Another reason not to watch the NBA
WORTHINGTON -- I will admit; I do not watch NBA basketball faithfully. I find it boring and useless. Thanks to Tim Donaghy, the NBA is not just boring, it's boring and fixed.
Donaghy is being investigated by the FBI for betting on games in which he worked as an official. He has already resigned, but this brings the rest of an already shaky league into question.
In a league where one player can carry a team to the NBA finals (a la Lebron James), where the draft creates more hype than the finals, and where the leagues are so unbalanced that the Western Conference semi-final game might as well have been the NBA finals, the latest developments are just icing on the cake.
I will have to admit, I did watch some of the NBA playoffs. I was watching when Lebron decided to put the Cavilers on his back and carry them past Detroit in game 5 of the Eastern Conference Finals. I watched most of the Spurs and Suns series, because I, like the rest of the sports world, knew the victor might as well be handed the NBA finals trophy as well.
However, Donaghy worked game 3 of that series -- a win for the Spurs. If that game had gone another way, Steve Nash may be sitting at home with the NBA finals trophy right now.
However, it seems as if the NBA felt it needed to catch up with it's counterparts with scandals.
Look at professional baseball. One of the greatest records of all time is about to be broken, and all people can talk about is steroids. Is Barry Bonds on steroids? The world may never know. For years to come, people won't talk about Barry the same way they talk about Hammerin' Hank, but the question of legitimacy will always remain.
It doesn't stop with basketball or baseball either. The NFL has it just as bad. However, this isn't drugs, or betting on games, this is the fact that athletes can't stay out of trouble.
Pacman Jones' rap sheet is longer than the latest book in the Harry Potter series. Perhaps he has been wrongfully accused, but it's tough to feel sorry for a guy who was recently issued citations because his Lamborghini was improperly registered.
Even more recent is the aftermath of Michael Vick and his dog fighting. He was ordered not to report for camp, and it would appear that this season -- if not his career -- could be a total loss.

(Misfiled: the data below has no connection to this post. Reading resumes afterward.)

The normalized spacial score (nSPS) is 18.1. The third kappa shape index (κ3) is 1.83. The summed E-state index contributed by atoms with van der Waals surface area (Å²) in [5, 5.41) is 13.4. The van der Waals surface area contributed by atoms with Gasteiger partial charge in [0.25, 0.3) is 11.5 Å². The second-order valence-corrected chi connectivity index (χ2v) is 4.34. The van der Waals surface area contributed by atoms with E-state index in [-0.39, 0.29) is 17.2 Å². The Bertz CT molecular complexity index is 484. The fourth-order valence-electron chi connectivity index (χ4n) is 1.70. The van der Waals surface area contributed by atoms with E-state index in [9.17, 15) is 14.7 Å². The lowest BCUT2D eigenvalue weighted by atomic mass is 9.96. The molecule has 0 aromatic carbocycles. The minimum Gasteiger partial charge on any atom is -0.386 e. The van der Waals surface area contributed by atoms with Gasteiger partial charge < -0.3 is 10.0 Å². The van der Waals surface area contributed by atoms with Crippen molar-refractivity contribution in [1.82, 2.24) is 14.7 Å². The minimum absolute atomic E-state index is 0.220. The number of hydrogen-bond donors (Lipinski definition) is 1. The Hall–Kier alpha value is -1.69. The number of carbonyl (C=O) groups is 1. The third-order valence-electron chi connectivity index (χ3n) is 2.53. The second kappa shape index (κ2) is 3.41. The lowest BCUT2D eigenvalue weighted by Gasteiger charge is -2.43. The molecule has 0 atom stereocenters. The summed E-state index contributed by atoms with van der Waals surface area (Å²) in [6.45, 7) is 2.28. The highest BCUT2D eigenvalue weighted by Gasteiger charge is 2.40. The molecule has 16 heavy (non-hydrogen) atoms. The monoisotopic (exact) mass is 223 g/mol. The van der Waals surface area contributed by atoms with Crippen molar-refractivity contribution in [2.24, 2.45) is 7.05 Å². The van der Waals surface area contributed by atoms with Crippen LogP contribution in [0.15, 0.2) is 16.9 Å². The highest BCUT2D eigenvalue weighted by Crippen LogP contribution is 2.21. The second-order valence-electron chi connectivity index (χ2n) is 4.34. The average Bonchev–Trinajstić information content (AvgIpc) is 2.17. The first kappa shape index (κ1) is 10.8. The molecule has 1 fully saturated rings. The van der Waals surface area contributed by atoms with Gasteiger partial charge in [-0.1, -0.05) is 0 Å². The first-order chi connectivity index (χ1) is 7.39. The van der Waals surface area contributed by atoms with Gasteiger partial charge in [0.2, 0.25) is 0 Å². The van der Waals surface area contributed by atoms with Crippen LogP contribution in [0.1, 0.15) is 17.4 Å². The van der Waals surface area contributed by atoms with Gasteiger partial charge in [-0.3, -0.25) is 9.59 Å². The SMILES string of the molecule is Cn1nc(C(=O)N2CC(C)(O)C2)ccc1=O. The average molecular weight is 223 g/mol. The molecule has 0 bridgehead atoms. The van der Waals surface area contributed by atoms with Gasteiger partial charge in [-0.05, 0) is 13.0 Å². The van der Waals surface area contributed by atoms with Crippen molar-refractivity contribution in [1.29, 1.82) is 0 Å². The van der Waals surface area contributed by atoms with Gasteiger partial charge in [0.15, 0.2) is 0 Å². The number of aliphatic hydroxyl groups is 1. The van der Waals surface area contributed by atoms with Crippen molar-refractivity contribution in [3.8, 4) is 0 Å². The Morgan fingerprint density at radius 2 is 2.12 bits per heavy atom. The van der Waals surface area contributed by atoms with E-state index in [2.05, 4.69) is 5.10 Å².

Even the professional golfing world was shocked when Gary Player announced at the British Open that the PGA had a problem with performance-enhancing drugs. Of course show me a picture of Barry Bonds from 10 years ago, and he's obviously bigger. Show me a picture of John Daly 10 years ago, and he's obviously bigger -- but in an entirely different way. I guess it's hard for me to comprehend the fact that golfers take performance-enhancing drugs, but I guess anything's possible.
Then, there's the Tour de France. It seems that there hasn't been a year that's gone by where someone isn't in trouble for something. Even this year, when riders had to sign an anti-doping charter, the leader, Michael Rasmussen is in question. This is after Floyd Landis, the 2006 champion, is still appealing his positive test from last year.
As a young sports fan growing up, I was never really into the professional wrestling scene. It was entertaining, but that's all it was -- entertainment. As I became older I knew it was fake and staged, and there was no way those men and women were as strong as they were without some sort of enhancement. Now, I'm sad to say, that's where the rest of professional sports are heading.
Perhaps the likes of the NBA, NFL, MLB and even the PGA should play a couple of marquee match-ups a year on pay-per-view. That way the powers at be can charge $49.95 per show, and fans will be at ease, because they won't have to guess if it's fake or real -- they'll know.